They Should Have Known: Jephthah, Southern Baptists, and Sacrificing the Vulnerable

Early this year I started penning an article on Jephthah, but I had so much going on that I found it difficult to quiet my mind for writing. Things have settled down a bit now, though, so here goes nothing.

You may recall the narrative. Jephthah was that incomprehensible character who so misunderstood God’s word and his ways that he sacrificed his daughter to fulfill a vow. It’s one of those Bible horror stories that I hate so much, yet somehow feel compelled to decipher. Even when I try, I can’t escape my inner need to comprehend what went wrong and what we can do to avoid falling into the same trap.

But to do that, we first need to figure out exactly what that trap is. I mean, our natural reaction to Jephthah is that no way, not on your life or even your death, would we or could we ever make the same mistake. 

Child sacrifice? Are you kidding?

And then, when a decades-long mishandling of reports of sexual abuse by the Southern Baptist Convention hit the news outlets in May, I wondered if there was some connection between the two. What was going on inside Jephthah, and what is it that he should have known that would have altered the outcome? And what was going on inside the SBC, and what is it that they should have known that would have changed everything?

When we look at the SBC scandal, it’s not so much that we find sin in an institution populated by human beings since, as Jesus reminded us, these things will come (Matt. 18:7). Rather, it’s the way the abuse was denied and covered up for decades, the way victims were stonewalled and intimidated and accused of wrongdoing themselves, the way the perpetrators of over 700 cases of abuse were moved around and protected at the same time their names were placed on a secret list the Executive Committee claimed could not and did not exist.

It’s the fact that the leaders of the convention were convinced that clamping down was what they had to do, that they had no option, that these accusations might simply be the hysterical imaginations of “professional victims,” or even a satanic plot to distract the SBC from its mission.

Whatever you say

Still, for my purposes here, does all this SBC nightmare relate in any way to what Jephthah did to his daughter?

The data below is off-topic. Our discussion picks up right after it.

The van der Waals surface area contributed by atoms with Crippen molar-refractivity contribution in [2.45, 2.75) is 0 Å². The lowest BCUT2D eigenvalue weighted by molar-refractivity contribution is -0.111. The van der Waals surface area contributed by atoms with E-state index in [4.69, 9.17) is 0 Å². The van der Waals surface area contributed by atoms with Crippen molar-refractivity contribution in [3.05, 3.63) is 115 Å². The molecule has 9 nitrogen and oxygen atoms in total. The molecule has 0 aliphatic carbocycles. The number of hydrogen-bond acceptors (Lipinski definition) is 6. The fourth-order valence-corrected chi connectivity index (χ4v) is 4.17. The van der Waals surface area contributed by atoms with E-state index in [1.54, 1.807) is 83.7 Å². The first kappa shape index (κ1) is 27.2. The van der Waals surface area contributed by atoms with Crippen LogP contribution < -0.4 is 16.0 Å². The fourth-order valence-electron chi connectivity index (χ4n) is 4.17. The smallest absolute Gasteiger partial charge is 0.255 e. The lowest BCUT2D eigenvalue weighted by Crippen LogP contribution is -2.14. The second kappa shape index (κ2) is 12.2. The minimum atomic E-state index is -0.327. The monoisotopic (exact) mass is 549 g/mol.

Living during one of the most depraved times in Israel’s history, Jephthah is the consummate anti-hero, the unlikely and unexpected individual God raises up to accomplish his purposes. Son of a prostitute, Jephthah was driven out of the family circle by the legitimate sons. Without land or inheritance, Jephthah had to make his way in the world by his wits, eventually becoming known as an effective military leader. Later, when the Israelites were suffering under the Ammonites, they appealed to Jephthah for help. 

Here’s how he responded:

“Didn’t you hate me and drive me from my father’s house? Why do you come to me now, when you’re in trouble?” (Judg. 11:7)

It’s pretty clear that Jephthah had never gotten over his banishment, that he was still deeply wounded and bitter. Why should he help the people who kicked him to the curb, who treated him like dirt?

Which is a pretty good question. Yeah, why should he? But Gilead was in a bad way and desperately needed this outcast-outlaw, so the top-guns decided to take things to the next level and offer Jephthah a hefty enticement.

The elders of Gilead said to him, “Nevertheless, we are turning to you now; come with us to fight the Ammonites, and you will be head over all of us who live in Gilead.” (Judg. 11:8)

You will be head. Wow. Now that’s worth pausing and thinking about. 

Dangling vindication and acceptance before his very eyes, these men were promising Jephthah actualization of the significance he had always longed for. It was an amazing offer, beyond belief. Would these Gileadites truly follow through once the victory was won? Or would they reverse gears, claiming they never said such a thing? 

So, to make extra certain his victory would secure his leadership, Jephthah asked: 

“Suppose you take me back to fight the Ammonites and the Lord gives them to me – will I really be your head?” The elders of Gilead replied, “The Lord is our witness; we will certainly do as you say.” (Judg. 11:9-10)